At the moment, I’m lis­ten­ing to Otmar Mácha’s Dou­ble Con­cer­to for Vio­lin, Piano and Orches­tra ― a some­what melo­dra­mat­ic piece. The cats are snooz­ing. After writ­ing the next few sen­tences, and post­ing them, I’ll curl up with the cats and read The Jour­nal of Nicholas Cress­well, 1774–1777. Am I trou­bled or incon­ve­nienced by the lock­down or social dis­tanc­ing? It’s a laugh­able idea. When Olive Fredrickson’s hus­band drowned in a lake, and her three chil­dren were near­ing star­va­tion, she walked forty miles in a bliz­zard to reach the clos­est neigh­bour in order to get food for them, and remarked that the expe­ri­ence left her with lit­tle love for wolves. There were as yet no phones or radios in her part of the world. There was no inter­net.

I have an apart­ment full of tech­nol­o­gy that, in my child­hood, I would have con­sid­ered a fan­tas­tic sci­ence fic­tion dream. The speed of light is 299,792,458 metres per sec­ond. My aver­age down­load speed is 28 Mbps. My friends are not far away in time, though some are pret­ty far in space. And I have very, very good friends.

Image of the Month

Wednesday, March 18, 2020 — “I see day like smoke.”

While the response of Cana­di­an author­i­ties to Covid-19 has not been ide­al, it at least makes a bet­ter-than-aver­age grade, and the ini­tial slug­gish response is quick­ly giv­ing way to a sci­ence-based one. Test­ing lev­els are still woe­ful­ly inad­e­quate. I have to admit that even Ontario’s noto­ri­ous­ly slimy Con­ser­v­a­tive admin­is­tra­tion is show­ing com­pe­tence, and Pre­mier Doug Ford, a con­gen­i­tal fat­head, has been on his best behav­iour. The Prime Min­is­ter is in iso­la­tion because of his wife’s pos­i­tive test, and gives press con­fer­ences alone. Nine­ty per­cent of gov­ern­ment busi­ness is now being con­duct­ed by skype or oth­er vir­tu­al plat­forms. Here in Ontario, pub­lic gath­er­ings are sus­pend­ed, restau­rants are closed except for take-out, and deliv­ery car­ri­ers wear face-masks. Only super­mar­kets and phar­ma­cies remain open. The bor­der is now closed with the Unit­ed States, with var­i­ous eco­nom­ic and med­ical-based excep­tions. There was con­sid­er­able “pan­ic buy­ing” over the week­end, and you can’t find either eggs or toi­let paper for the moment, but even at the height of this pan­ic buy­ing peo­ple remained polite and well-behaved. Super­mar­kets are assur­ing that they will be restocked quick­ly, and prices will remain the same. As of this writ­ing, eight Cana­di­ans have died. The supe­ri­or­i­ty of a sin­gle-pay­er pub­lic health insur­ance sys­tem in such an emer­gency is self-evi­dent beyond the slight­est doubt.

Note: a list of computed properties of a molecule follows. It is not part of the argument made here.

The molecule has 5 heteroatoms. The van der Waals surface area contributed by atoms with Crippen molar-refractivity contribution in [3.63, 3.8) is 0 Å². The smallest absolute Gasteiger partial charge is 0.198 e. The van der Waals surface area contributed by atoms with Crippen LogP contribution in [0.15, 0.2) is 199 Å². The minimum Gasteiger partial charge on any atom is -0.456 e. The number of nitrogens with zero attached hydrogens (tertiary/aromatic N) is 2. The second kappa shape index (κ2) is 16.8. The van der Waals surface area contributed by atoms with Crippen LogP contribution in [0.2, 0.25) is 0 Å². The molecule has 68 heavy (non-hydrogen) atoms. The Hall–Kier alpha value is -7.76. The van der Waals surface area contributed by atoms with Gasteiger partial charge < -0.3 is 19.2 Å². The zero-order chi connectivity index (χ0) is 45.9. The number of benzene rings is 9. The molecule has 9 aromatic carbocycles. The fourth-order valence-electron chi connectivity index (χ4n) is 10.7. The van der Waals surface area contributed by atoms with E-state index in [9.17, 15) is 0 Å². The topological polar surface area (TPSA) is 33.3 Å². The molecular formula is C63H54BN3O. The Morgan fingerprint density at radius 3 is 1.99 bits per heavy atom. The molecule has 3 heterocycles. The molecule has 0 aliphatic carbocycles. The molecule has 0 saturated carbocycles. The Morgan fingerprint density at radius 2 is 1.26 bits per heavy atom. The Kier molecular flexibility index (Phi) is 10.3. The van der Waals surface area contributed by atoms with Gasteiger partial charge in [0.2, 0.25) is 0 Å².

In the U.S., var­i­ous state gov­ern­ments have been tak­ing up the slack of a pathet­i­cal­ly inept and cor­rupt White House, and Amer­i­ca must place it’s hopes in local infra­struc­tures. Notable is Wash­ing­ton State, which has been hard hit and requires dras­tic mea­sures. Wash­ing­ton has about twice as many cas­es as all of Cana­da and has had 52 fatal­i­ties. Washington’s Pub­lic Health author­i­ties are fac­ing a fierce foe. But to demon­strate that state’s cre­ative spir­it, the best online web­site for con­sol­i­dat­ing cur­rent world Covid-19 sta­tis­tics was built as ear­ly as last Decem­ber — by Avi Schiff­man, a sev­en­teen-year-old high school stu­dent in a Seat­tle sub­urb.

Amer­i­can State-lev­el author­i­ties have been respond­ing admirably, but to show you the dif­fer­ence between the two Fed­er­al admin­is­tra­tions, I sub­mit the fol­low­ing image from a White House press con­fer­ence tak­en a few hours ago:

The most basic pro­to­cols in an epi­dem­ic are being vis­i­bly vio­lat­ed by the Pres­i­dent, Vice Pres­i­dent and his staff. This is idio­cy, incom­pe­tence and cor­rup­tion in a nut­shell.

By con­trast, this is a press con­fer­ence, for iden­ti­cal rea­sons, con­duct­ed at the same time by Finance Min­is­ter Bill Morneau and Bank of Cana­da Gov­er­nor Stephen Poloz fol­low­ing the Prime Minister’s solo address:

They are main­tain­ing the prop­er six-foot dis­tance, the few jour­nal­ists present are as well, and the bulk of ques­tions are being asked through the inter­net. This is fol­low­ing pro­to­col.